So, that’s what I need to do with myself. Create new habits, each day. Start small — just little things, like reading something uplifting first thing while I’m exercising, instead of scanning the bitchfest that Facebook has become. Strengthening my mind, as well as my body, first thing. Making that a priority.

And making it a habit. Making a deliberate habit of doing something good. Making a deliberate habit of taking care of myself and my dreams and my goals, first thing in the morning, before I do anything else.

Now, I have been an intermittent reader and a big fan of the site (which has since become, and maybe that’s where I picked up the focus on habits. Actually, I think I’ve always been serious about habits — it’s just been such a part of my life and my outlook that it’s taken up residence in the back of my mind and become one of those “unconscious competencies” that I don’t quite notice — and value — so much, on my own, unless someone else is drawing my attention to it. When someone else talks about it, I remember it in a new light, and that brings it to life. The thing is, with sites like, I have something to read while I’m riding my exercise bike, first thing in the morning. There are plenty of other folks online, too, who are running blogs or podcasts about personal improvement and successful habits, so there’s really no reason why I shouldn’t start out my days like this.

Of course, when I’m tired or out of sorts, it can make keeping that focus a bit more difficult. But I often find that so long as I just start… keep it simple and just do it… I do get the energy I need to move forward.

That’s the force of habit — doing something so frequently and regularly, that NOT doing it becomes more uncomfortable than doing it — creating those neuropathways, those synaptic connections, that thrive on and feed the regular cadence of good that I bring to my day.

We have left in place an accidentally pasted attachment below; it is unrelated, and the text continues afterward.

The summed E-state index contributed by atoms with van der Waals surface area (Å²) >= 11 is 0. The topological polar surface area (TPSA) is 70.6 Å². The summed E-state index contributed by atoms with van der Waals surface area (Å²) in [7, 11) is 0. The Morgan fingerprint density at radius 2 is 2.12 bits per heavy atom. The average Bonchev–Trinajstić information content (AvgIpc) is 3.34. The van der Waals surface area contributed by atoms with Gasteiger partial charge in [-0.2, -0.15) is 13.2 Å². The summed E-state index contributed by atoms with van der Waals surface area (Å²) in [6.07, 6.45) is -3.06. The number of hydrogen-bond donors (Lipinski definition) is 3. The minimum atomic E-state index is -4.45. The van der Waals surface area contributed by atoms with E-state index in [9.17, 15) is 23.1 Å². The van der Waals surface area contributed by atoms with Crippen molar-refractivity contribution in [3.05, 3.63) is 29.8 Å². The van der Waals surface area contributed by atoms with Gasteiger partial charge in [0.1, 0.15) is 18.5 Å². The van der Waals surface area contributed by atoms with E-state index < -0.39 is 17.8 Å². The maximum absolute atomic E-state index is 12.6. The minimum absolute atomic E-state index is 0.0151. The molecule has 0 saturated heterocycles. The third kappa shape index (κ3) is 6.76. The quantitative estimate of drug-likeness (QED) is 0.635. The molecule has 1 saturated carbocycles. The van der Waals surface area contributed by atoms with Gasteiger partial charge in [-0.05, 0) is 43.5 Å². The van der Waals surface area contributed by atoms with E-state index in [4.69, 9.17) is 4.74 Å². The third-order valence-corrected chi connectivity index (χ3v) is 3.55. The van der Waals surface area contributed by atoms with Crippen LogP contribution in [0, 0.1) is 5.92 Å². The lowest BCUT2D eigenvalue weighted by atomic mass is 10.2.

So, enough bitching about my job. I’ve got to get my act together and just buckle down to get this project done. Quit wasting time being hard on myself. Quit wasting time worrying about all those things I cannot control, and invest the time in myself, my attitude, my hope and promise. That’s a far better use of my time — an investment, rather than an expense.

Speaking of better uses of time, I’ve got to get ready to go have coffee with an old friend I haven’t seen in quite some time. It will be interesting to compare notes…


Author: brokenbrilliant

I am a long-term multiple (mild) Traumatic Brain Injury (mTBI or TBI) survivor who experienced assaults, falls, car accidents, sports-related injuries in the 1960s, '70s, '80s, and '90s. My last mild TBI was in 2004, but it was definitely the worst of the lot. I never received medical treatment for my injuries, some of which were sports injuries (and you have to get back in the game!), but I have been living very successfully with cognitive/behavioral (social, emotional, functional) symptoms and complications since I was a young kid. I’ve done it so well, in fact, that virtually nobody knows that I sustained those injuries… and the folks who do know, haven’t fully realized just how it’s impacted my life. It has impacted my life, however. In serious and debilitating ways. I’m coming out from behind the shields I’ve put up, in hopes of successfully addressing my own (invisible) challenges and helping others to see that sustaining a TBI is not the end of the world, and they can, in fact, live happy, fulfilled, productive lives in spite of it all.